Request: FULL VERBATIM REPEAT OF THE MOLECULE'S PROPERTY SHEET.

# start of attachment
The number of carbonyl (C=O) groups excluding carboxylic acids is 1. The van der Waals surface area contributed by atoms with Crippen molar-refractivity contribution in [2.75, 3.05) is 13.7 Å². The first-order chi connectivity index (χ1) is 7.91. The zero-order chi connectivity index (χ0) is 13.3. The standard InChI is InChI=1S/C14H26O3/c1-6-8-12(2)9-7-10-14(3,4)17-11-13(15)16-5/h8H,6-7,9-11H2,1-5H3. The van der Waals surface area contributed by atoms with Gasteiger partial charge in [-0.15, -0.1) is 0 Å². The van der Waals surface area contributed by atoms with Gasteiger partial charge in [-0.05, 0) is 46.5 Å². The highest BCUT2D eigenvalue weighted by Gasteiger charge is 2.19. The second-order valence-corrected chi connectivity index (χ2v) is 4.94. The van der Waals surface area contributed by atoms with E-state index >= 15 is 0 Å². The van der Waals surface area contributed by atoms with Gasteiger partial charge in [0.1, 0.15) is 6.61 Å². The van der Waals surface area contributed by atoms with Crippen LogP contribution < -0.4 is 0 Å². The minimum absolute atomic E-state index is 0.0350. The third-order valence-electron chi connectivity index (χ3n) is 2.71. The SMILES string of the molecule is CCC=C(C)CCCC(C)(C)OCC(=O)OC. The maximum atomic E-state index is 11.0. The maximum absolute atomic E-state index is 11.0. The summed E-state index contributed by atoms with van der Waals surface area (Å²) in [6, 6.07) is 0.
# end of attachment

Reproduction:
The number of carbonyl (C=O) groups excluding carboxylic acids is 1. The van der Waals surface area contributed by atoms with Crippen molar-refractivity contribution in [2.75, 3.05) is 13.7 Å². The first-order chi connectivity index (χ1) is 7.91. The zero-order chi connectivity index (χ0) is 13.3. The standard InChI is InChI=1S/C14H26O3/c1-6-8-12(2)9-7-10-14(3,4)17-11-13(15)16-5/h8H,6-7,9-11H2,1-5H3. The van der Waals surface area contributed by atoms with Gasteiger partial charge in [-0.15, -0.1) is 0 Å². The van der Waals surface area contributed by atoms with Gasteiger partial charge in [-0.05, 0) is 46.5 Å². The highest BCUT2D eigenvalue weighted by Gasteiger charge is 2.19. The second-order valence-corrected chi connectivity index (χ2v) is 4.94. The van der Waals surface area contributed by atoms with E-state index >= 15 is 0 Å². The van der Waals surface area contributed by atoms with Gasteiger partial charge in [0.1, 0.15) is 6.61 Å². The van der Waals surface area contributed by atoms with Crippen LogP contribution < -0.4 is 0 Å². The minimum absolute atomic E-state index is 0.0350. The third-order valence-electron chi connectivity index (χ3n) is 2.71. The SMILES string of the molecule is CCC=C(C)CCCC(C)(C)OCC(=O)OC. The maximum atomic E-state index is 11.0. The maximum absolute atomic E-state index is 11.0. The summed E-state index contributed by atoms with van der Waals surface area (Å²) in [6, 6.07) is 0.